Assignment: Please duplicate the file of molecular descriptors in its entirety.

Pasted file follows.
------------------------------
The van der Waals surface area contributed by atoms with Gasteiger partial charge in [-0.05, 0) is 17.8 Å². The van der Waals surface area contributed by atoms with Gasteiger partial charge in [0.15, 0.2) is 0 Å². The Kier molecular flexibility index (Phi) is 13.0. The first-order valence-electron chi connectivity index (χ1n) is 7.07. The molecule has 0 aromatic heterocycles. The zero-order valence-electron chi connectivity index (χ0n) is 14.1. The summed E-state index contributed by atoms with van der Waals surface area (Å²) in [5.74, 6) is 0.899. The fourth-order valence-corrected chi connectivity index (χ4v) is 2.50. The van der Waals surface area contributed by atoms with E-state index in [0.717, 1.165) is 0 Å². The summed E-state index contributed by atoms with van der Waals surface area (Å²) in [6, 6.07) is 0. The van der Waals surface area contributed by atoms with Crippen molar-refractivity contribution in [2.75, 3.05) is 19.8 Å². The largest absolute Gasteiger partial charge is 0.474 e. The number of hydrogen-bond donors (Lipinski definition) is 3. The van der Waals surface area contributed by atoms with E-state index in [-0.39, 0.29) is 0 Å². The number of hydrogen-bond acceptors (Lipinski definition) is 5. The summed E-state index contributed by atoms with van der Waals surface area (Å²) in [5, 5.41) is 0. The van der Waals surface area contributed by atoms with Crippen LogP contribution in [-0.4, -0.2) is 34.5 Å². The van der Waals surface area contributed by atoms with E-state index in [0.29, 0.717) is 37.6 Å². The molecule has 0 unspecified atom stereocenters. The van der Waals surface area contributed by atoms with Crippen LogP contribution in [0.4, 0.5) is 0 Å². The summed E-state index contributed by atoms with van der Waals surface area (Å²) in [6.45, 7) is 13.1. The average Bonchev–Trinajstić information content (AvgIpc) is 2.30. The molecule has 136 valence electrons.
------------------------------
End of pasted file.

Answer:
The van der Waals surface area contributed by atoms with Gasteiger partial charge in [-0.05, 0) is 17.8 Å². The van der Waals surface area contributed by atoms with Gasteiger partial charge in [0.15, 0.2) is 0 Å². The Kier molecular flexibility index (Phi) is 13.0. The first-order valence-electron chi connectivity index (χ1n) is 7.07. The molecule has 0 aromatic heterocycles. The zero-order valence-electron chi connectivity index (χ0n) is 14.1. The summed E-state index contributed by atoms with van der Waals surface area (Å²) in [5.74, 6) is 0.899. The fourth-order valence-corrected chi connectivity index (χ4v) is 2.50. The van der Waals surface area contributed by atoms with E-state index in [0.717, 1.165) is 0 Å². The summed E-state index contributed by atoms with van der Waals surface area (Å²) in [6, 6.07) is 0. The van der Waals surface area contributed by atoms with Crippen molar-refractivity contribution in [2.75, 3.05) is 19.8 Å². The largest absolute Gasteiger partial charge is 0.474 e. The number of hydrogen-bond donors (Lipinski definition) is 3. The van der Waals surface area contributed by atoms with E-state index in [-0.39, 0.29) is 0 Å². The number of hydrogen-bond acceptors (Lipinski definition) is 5. The summed E-state index contributed by atoms with van der Waals surface area (Å²) in [5, 5.41) is 0. The van der Waals surface area contributed by atoms with Crippen LogP contribution in [-0.4, -0.2) is 34.5 Å². The van der Waals surface area contributed by atoms with E-state index in [0.29, 0.717) is 37.6 Å². The molecule has 0 unspecified atom stereocenters. The van der Waals surface area contributed by atoms with Crippen LogP contribution in [0.4, 0.5) is 0 Å². The summed E-state index contributed by atoms with van der Waals surface area (Å²) in [6.45, 7) is 13.1. The average Bonchev–Trinajstić information content (AvgIpc) is 2.30. The molecule has 136 valence electrons.